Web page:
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Can patients rely on their advance decisions?

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Advance decisions allow an adult to refuse lifesaving treatment in a future where they envisage they may lack capacity to deliver that refusal personally. Although an advance decision allows us to refuse any treatment, it is the rejection of life-prolonging treatment that commands the attention of all clinicians, and rightly so.

In a case heard in the Court of Protection just before Christmas 2018, it became clear that Mrs Jillian Rushton, a retired nurse, had signed an advance decision in 2014. These are her words:

'…On collapse, I do not wish to be resuscitated by any means…I am refusing all treatment. Even if my life is at risk……In all circumstances of collapse that put my life at risk, this direction is to be applied.'

These words are of great importance, since they provide explicit instructions from a person with capacity who intends to influence her future treatment. One of the conditions that must be met by those drawing up an advance decision is that ‘specified medical treatments’ that the person wishes to refuse must be identified. Mrs Rushton’s advance decision was sent to her GP and filed. It should be noted that she did not specify a particular medical treatment, such as intubation, ventilation, renal replacement, or gastrostomy tube placement; instead she refused ‘all treatment’.

Her health and cognitive function then progressively declined, culminating eighteen months later in a fall and major head injury. The severity of her injury initially prompted palliative care, but she improved and within a few days nasogastric feeding was started. The court found no evidence that the hospital was made aware of the advance decision, either by the general practice or the family members.

As her condition improved, the decision was taken to replace her nasogastric tube with a gastrostomy, in part to allow her to be looked after at home by her son. It seems that the change to a PEG tube occurred almost simultaneously with a call initially from the hospital to the GP, then the GP to the hospital, probably in relation to the possible existence of an advance decision. The hospital’s record of the latter call shows that the GP relayed, ‘…the only ADR (advance decision) in place is in regards to "do not resuscitate".'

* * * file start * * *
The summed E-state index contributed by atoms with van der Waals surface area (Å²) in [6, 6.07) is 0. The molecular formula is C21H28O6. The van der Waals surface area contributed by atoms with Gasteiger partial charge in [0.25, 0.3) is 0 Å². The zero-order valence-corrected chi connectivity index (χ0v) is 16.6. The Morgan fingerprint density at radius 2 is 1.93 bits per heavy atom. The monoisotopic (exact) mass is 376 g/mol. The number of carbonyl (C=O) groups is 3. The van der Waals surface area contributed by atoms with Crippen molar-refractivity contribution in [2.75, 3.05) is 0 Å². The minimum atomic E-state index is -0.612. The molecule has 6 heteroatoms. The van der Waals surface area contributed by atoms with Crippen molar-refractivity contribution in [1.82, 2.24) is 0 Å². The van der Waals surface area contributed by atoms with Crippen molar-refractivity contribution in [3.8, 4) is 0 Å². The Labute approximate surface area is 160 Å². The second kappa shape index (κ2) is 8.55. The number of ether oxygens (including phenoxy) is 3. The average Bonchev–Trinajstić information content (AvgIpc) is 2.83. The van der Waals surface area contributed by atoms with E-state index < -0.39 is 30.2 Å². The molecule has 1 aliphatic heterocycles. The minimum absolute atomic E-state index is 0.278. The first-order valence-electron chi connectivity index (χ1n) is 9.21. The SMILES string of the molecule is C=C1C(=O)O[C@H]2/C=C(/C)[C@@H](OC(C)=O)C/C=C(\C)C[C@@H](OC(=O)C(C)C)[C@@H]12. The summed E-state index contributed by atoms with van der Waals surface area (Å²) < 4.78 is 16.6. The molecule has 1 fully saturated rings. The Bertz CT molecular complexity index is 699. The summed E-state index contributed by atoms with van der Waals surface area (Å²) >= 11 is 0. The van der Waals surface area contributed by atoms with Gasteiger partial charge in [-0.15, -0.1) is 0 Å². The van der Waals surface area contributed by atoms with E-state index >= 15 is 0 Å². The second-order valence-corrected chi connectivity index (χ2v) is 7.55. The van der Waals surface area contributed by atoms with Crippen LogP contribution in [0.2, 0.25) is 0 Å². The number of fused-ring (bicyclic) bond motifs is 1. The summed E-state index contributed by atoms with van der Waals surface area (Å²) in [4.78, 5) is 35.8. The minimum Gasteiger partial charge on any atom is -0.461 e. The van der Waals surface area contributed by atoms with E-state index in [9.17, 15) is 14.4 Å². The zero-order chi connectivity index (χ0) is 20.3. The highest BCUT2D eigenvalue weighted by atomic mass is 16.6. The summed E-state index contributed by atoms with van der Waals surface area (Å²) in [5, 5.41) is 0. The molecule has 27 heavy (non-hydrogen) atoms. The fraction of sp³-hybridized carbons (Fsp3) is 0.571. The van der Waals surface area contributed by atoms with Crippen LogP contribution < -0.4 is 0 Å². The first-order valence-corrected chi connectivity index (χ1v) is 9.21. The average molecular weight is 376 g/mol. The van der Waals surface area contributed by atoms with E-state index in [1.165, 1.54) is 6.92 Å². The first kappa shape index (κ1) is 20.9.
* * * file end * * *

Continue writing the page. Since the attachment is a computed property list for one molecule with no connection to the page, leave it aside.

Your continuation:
The court found that at some point in the relaying of its content, Mrs R’s advance decision had been misinterpreted, and that she would have intended to avoid gastrostomy placement. The judge went further, noting the ‘onerous burden' on the GP to ensure that (once lodged in the practice records) wherever possible, the advance decision document should be made available and placed within the hospital records. The court noted that ‘...It need hardly be said that it will rarely, if ever, be sufficient to summarise an advance decision in a telephone conversation’.

This judicial instruction may be difficult to implement. Parliament brought the Mental Capacity Act into existence together with a code of practice, but created no machinery or suggestions as to how the advance decision might be delivered to the hands of the clinicians responsible for treating the patients. This is in contrast to the register of lasting Powers of attorney. In a technological age, a paper document sits uncomfortably within the system, and the practicalities of ‘flagging up’ the existence of almost countless individually significant considerations relating to patient safety and welfare (not least in the field of medications) continue to cause hospitals great concern. Equally, it seems likely that within general practice, maintaining alerts relating to the existence (and continuing applicability) of advance decisions may not be as straightforward as it sounds in a courtroom.

As an aside, if the hospital clinicians had received Mrs Rushton’s advance decision, although its presence may have ultimately resulted in the avoidance of a gastrostomy tube, the text of the refusal would have necessitated anxious and cautious analysis. In particular, she was refusing ‘all treatment’. Did Mrs Rushton mean also to refuse palliative care, which would otherwise enable her to retain dignity, comfort and consolation at the end of her life? Since that could be the effect of what she wrote.

The court found that ‘all treatment’ included gastrostomy feeding, but defined ‘all’ no further. Where should a clinician draw a line between what Mrs R likely meant to proscribe, whilst maintaining treatments that it is foreseeable, in reality, she would have wanted, such as the benefits of hospice care?

If the existence of this advance decision in Mrs R’s circumstances had been recognised, it is likely in any case to have led to an approach to the Court of Protection as to the extent of the treatments to which Mrs Rushton had intended her refusals to apply.

As a more general point, the advance decision has proved a problematic instrument. Patients, lacking clairvoyance, often fail to identify relevant specific treatments that they wish to refuse in the future because they have no idea of the clinical circumstances of their final illness. In the absence of a central electronic register of advance decisions, clinicians are often (perhaps usually) oblivious of their existence. But even if one is identified, questions relating to the patient’s true intentions persist.

 

Robert Wheeler
Department of clinical law, April 2019